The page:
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Will Smith slaps presenter Chris Rock at Oscars

Jane Campion became just the third woman in nine decades to win best director on Sunday at an Academy Awards celebration that was disrupted when nominee Will Smith slapped presenter Chris Rock onstage over a joke about the actor’s wife.

Hollywood’s most prestigious awards ceremony returned to all-out glitz at the Dolby Theatre after pandemic restrictions limited the event last year. The mood was mostly upbeat until Smith unexpectedly strode onto the stage after Rock made fun of the hairstyle of Smith’s wife Jada Pinkett Smith.

Rock referenced the 1997 movie “GI Jane,” in which actress Demi Moore shaved her head.

Smith, who is nominated for best actor for “King Richard,” slapped Rock in what at first appeared to be a scripted joke.

But the theater turned somber moments later when Smith, back in his seat, shouted back, “Keep my wife’s name out of your fucking mouth.” Smith’s comment was silenced during the live U.S. broadcast on Walt Disney Co’s ABC

The proceedings resumed with awards, including the one for Campion for dark Western “Power of the Dog.” “Thank you academy. It’s certainly a lifetime honour,” she said as she accepted her award.

Troy Kotsur was named best supporting actor for his role in “CODA,” an acronym for “child of deaf adults.” Kotsur played Frank Rossi, the father of a teenager who struggles to help her family’s fishing business while pursuing her own aspirations in music.

“This is amazing to be here on this journey. I cannot believe I am here,” Kotsur said in a heartfelt speech delivered in sign language as he accepted the supporting actor honour.

“This is dedicated to the deaf community, the ‘CODA’ community and the disabled community. This is our moment,” he added.

The only other deaf person to win an Oscar was Kotsur’s “CODA” co-star Marlee Matlin. She won best actress for her role in 1986 romantic drama “Children of a Lesser God.”

Feel-good drama “CODA” and “Power of the Dog” are battling for the prestigious best picture prize from the 9,900 members of the Academy of Motion Picture Arts and Sciences. A win by either movie would mark a milestone by handing the statuette to a streaming service.

Netflix Inc released “Power of the Dog” while “CODA” streamed on Apple TV+.

“Power of the Dog,” starring Benedict Cumberbatch as a repressed cowboy who torments his brother’s new wife, outpaced all movies with 12 nominations. It had been considered the leader until “CODA” landed top honours from the Screen Actors Guild and Producers Guild.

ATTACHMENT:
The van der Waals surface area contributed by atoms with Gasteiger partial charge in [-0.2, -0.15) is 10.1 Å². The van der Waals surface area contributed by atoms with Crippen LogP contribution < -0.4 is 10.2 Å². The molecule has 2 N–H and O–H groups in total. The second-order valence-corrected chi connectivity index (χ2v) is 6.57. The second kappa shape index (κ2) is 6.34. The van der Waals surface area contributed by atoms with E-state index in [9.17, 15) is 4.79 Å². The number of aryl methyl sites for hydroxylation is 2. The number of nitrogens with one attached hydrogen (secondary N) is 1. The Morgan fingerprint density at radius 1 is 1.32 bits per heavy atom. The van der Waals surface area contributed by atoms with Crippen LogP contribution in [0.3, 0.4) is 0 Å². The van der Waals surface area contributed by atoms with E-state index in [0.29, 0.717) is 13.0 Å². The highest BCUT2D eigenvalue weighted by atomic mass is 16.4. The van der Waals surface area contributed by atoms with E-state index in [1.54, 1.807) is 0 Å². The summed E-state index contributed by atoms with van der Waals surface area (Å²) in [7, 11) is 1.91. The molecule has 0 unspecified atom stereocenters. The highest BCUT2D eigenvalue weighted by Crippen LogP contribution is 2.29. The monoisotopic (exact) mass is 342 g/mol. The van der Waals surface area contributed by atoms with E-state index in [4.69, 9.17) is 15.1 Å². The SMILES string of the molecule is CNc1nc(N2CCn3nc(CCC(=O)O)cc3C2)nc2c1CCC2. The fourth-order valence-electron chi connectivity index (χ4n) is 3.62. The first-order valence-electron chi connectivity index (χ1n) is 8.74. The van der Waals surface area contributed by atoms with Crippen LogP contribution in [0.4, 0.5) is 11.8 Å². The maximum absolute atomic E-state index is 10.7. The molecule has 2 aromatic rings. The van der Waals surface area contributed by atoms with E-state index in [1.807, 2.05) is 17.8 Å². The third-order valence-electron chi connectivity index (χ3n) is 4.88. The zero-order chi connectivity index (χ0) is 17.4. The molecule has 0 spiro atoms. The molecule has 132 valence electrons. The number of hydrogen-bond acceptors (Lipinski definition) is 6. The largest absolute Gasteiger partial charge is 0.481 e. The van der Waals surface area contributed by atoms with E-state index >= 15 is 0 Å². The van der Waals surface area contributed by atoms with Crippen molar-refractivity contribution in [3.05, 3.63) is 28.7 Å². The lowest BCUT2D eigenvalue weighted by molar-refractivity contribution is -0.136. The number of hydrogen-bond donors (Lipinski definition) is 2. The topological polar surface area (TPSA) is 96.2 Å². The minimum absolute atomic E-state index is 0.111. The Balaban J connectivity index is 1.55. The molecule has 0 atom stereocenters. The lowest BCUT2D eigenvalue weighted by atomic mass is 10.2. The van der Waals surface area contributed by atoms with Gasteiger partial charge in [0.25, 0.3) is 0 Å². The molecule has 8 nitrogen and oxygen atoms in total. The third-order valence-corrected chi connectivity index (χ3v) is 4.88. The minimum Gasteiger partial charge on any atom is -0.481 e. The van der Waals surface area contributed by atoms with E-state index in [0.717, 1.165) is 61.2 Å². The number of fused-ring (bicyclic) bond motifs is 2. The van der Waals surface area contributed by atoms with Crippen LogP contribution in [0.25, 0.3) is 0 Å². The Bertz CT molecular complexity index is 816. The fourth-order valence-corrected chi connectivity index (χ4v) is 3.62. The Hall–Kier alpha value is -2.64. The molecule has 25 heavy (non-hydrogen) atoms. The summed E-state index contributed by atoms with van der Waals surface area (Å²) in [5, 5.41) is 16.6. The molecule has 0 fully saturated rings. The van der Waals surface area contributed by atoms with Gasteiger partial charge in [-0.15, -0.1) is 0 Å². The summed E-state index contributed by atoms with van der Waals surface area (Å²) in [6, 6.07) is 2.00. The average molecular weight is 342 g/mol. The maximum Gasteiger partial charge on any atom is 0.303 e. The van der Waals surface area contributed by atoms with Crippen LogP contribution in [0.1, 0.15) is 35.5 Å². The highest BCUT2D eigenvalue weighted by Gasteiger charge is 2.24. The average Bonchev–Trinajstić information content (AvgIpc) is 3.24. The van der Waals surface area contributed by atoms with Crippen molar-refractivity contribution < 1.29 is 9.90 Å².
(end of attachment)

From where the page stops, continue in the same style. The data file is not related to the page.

Supporting actress went to Ariana DeBose for playing the spirited Anita, who sings “America” in Steven Spielberg’s remake of “West Side Story.”

As she held her gold statuette, the Afro-Latina actress asked the audience to imagine her as a young girl “in the back seat of a white Ford Focus.”

“You see a queer, openly queer Latina, who found her strength in life through art. And that’s what we’re here to celebrate,” she said.

“So, anybody who’s ever questioned your identity. Or find yourself living in the grey spaces, I promise you this: There is indeed a place for us,” she added, referencing the moving song from “West Side Story.”

DeBose also thanked “divine inspiration” Rita Moreno, who earned the best supporting actress award in 1962 for playing Anita in the original movie version of the musical.

Beyonce opened the show by performing “Be Alive,” an Oscar-nominated song from the movie “King Richard,” about the father of tennis stars Venus and Serena Williams from a tennis court in the sisters’ hometown of Compton, California.

After going three years without a host, a trio was chosen to guide Sunday’s ceremony: Amy Schumer, Regina Hall and Wanda Sykes.

“This year, the Oscars hired three women to host because it’s cheaper than hiring one man,” Schumer joked.

“And for you people in Florida, we’re going to have a gay night,” added openly gay Sykes, referring to legislation in the state that limits LGBTQ discussion in schools and has been labeled by critics in Hollywood and elsewhere as the “Don’t Say Gay” bill.

The show briefly acknowledged Russia’s invasion of Ukraine, which has killed thousands and driven a quarter of Ukraine’s 44 million people from their homes.

“Recent global events have left many of us feeling gutted,” said actor Mila Kunis, who was born in Ukraine. “Yet when you witness the strength and dignity of those facing such devastation, it’s impossible not to be moved by their resilience.”

Jessica Chastain, Nicole Kidman and other nominees donned a rainbow of colours for a ceremony with 2,500 gown- and tuxedo-clad attendees and free from last year’s pandemic restrictions that led to a scaled-down ceremony in a train station.